As I begin to acclimate to classes and Roman culture, life at John Cabot University is becoming less unfamiliar each and every day. Living in the Eternal city so far has opened a multitude of doors for me and I couldn’t be more thrilled. Although the language barrier was difficult at first, I have learned to embrace my Italian roots and enjoy the challenge of deciphering dialects and conversations. It is extremely invigorating being able to walk down the street and hear conversations not in your native tongue and see people and styles so different from what you conceive as normal. Life here is unlike America and I can’t get enough of it.
On paper John Cabot University highlights its Roman atmosphere and thirteen Bachelor of Arts degrees, however as I have now spent nearly a month attending the university I’d like to share my first impressions.
John Cabot University is not only a liberal arts university, but also a home to some of the most welcoming and interesting students and professors. I find myself constantly meeting people of various cultures and backgrounds, each having a unique story and reason for choosing JCU. It is particularly eye opening to be part of such a diverse population composed of both full-time and study abroad students from all over the world. I enjoy engaging with others in my classes and developing my skills as a global citizen. Admissions and staff at John Cabot have been nothing but respectful, informative, and kind to me throughout my early transitional period into Roman life. As for the atmosphere in Rome, I am quite impressed with how the native Romans walk about the cobblestones without tripping or falling like myself. One of the largest differences John Cabot has to a typical American university is not only the old cobblestone streets but the sheer proximity the university has to some of the grandest architecture in the world. Rome is literally the campus here at JCU and nothing could make me smile more.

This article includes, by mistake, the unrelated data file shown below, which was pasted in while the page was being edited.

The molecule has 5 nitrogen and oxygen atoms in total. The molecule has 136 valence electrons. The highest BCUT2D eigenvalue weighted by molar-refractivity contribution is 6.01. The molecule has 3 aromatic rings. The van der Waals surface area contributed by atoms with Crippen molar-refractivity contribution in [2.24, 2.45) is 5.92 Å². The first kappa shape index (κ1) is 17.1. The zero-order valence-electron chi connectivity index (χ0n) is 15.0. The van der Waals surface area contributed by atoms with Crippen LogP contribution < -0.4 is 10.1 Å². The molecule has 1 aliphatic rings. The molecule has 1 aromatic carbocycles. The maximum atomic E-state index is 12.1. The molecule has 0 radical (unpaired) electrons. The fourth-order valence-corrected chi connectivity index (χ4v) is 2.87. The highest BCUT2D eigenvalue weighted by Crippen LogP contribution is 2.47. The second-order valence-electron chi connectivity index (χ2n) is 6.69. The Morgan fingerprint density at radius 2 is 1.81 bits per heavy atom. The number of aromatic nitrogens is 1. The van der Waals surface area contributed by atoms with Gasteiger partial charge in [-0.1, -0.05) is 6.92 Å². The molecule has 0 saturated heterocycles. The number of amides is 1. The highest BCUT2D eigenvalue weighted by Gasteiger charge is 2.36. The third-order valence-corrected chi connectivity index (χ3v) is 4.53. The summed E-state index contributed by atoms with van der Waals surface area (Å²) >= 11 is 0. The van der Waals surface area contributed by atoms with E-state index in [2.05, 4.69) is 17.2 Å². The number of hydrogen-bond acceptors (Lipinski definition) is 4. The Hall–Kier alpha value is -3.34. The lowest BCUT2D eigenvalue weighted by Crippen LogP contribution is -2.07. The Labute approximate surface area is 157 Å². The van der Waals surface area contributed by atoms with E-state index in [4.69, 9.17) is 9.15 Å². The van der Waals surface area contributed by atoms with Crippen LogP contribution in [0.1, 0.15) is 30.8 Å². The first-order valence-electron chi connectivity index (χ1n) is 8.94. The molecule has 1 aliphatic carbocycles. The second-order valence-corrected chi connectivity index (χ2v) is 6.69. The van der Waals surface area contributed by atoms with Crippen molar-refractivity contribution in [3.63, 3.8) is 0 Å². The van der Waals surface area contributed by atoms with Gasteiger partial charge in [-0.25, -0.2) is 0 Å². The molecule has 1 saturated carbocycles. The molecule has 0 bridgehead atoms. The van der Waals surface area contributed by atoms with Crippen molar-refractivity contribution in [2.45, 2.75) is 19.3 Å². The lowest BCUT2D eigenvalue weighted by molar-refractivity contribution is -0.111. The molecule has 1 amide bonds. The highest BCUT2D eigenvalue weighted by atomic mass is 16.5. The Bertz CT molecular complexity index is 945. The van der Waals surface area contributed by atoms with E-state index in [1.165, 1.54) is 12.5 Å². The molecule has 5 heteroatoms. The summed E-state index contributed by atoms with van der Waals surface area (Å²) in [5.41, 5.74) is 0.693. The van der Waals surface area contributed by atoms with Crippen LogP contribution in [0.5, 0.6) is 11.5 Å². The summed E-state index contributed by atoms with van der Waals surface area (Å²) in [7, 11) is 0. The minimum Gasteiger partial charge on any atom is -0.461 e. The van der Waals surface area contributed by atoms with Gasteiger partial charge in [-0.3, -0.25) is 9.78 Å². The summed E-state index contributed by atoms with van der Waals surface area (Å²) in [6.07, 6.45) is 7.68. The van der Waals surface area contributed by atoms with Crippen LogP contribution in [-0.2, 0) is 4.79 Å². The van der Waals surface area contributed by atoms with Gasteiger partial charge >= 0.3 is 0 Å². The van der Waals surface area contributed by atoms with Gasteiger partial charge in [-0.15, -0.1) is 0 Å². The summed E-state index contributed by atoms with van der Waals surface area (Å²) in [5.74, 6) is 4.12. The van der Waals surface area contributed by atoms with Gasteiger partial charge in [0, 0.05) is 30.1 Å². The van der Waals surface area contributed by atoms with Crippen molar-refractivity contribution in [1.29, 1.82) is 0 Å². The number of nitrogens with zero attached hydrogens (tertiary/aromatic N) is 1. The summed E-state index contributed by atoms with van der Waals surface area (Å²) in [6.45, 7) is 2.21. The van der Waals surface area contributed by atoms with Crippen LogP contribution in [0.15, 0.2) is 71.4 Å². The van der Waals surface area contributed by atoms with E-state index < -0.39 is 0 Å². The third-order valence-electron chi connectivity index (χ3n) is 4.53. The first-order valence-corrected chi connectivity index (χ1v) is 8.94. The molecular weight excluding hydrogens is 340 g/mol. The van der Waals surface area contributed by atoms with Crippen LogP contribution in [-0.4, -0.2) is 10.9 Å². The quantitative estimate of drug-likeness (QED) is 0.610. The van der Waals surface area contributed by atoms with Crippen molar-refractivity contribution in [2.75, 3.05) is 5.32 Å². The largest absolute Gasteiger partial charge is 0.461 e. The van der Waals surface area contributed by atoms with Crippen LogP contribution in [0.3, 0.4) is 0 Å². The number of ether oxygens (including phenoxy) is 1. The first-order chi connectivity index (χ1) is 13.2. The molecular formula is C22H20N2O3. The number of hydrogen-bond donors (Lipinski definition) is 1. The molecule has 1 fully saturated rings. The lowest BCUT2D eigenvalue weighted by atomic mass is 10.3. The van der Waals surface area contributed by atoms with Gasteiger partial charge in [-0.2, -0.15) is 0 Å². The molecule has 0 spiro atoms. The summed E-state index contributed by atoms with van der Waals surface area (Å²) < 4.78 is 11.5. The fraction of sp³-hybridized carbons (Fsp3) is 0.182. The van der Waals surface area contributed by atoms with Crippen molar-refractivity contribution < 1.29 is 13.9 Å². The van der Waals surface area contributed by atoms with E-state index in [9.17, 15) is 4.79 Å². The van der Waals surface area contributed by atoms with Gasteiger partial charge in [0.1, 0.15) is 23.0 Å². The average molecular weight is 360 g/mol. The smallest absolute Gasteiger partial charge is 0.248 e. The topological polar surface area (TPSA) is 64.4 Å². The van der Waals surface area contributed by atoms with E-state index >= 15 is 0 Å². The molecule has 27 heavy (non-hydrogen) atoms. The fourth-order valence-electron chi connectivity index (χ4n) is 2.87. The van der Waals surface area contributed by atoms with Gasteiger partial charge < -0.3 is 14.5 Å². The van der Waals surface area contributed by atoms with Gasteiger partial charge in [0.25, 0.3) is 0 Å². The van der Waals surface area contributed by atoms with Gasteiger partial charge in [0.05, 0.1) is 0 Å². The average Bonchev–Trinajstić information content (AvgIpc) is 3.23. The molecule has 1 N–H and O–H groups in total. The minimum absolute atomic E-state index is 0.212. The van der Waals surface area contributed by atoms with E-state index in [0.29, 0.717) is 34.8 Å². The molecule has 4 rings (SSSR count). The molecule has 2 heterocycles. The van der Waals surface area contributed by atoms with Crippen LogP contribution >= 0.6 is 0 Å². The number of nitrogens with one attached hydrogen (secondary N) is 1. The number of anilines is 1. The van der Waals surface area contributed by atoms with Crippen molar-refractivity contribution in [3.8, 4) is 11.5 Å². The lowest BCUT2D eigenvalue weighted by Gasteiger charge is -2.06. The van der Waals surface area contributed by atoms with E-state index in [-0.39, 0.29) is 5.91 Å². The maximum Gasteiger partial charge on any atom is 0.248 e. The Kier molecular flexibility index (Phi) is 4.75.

In addition to classes and students is the local residence I have moved in to during my first semester. The Gianicolo residence is one of the options for housing here at JCU. It’s newly renovated apartment style dorms are spacious and inviting. Fortunately I am situated in an apartment with two girls and we share our own full kitchen, full bathroom, and large common area. Living in Gianicolo allows for an easy walk to both the Tiber and Guarini campuses. Its close proximity to the Ponte Sisto Bridge and local tram makes for endless possibilities during free time over the weekend and after class. Although my roommates and I have yet to run into a hot water problem, it has been slightly difficult adjusting to not having a proper dryer. Nonetheless, I enjoy living in Gianicolo tremendously and I know that the housing office will always be there if and when an issue does occur.
If you want the blatant truth about John Cabot University or simply an Americans perspective on life in Rome, here it is. It’s an expensive, culturally enriching, wildly spontaneous adventure absolutely worth experiencing. Yes, living conditions are different, people actually hang dry clothes here. Yes, it becomes hard to manage money surrounded by the most delicious restaurants. Yes, time becomes hard to grasp with the constant movement and liveliness of the city. However, it is the person you become who recognizes the differences and appreciates the beauty of differing people and backgrounds that makes living in the Eternal City so memorable. Americans thrive off the concept of comfort. It is those who step outside of their comfort zone that truly see the world and enjoy the experiences it has to offer.
JCU Class of 2018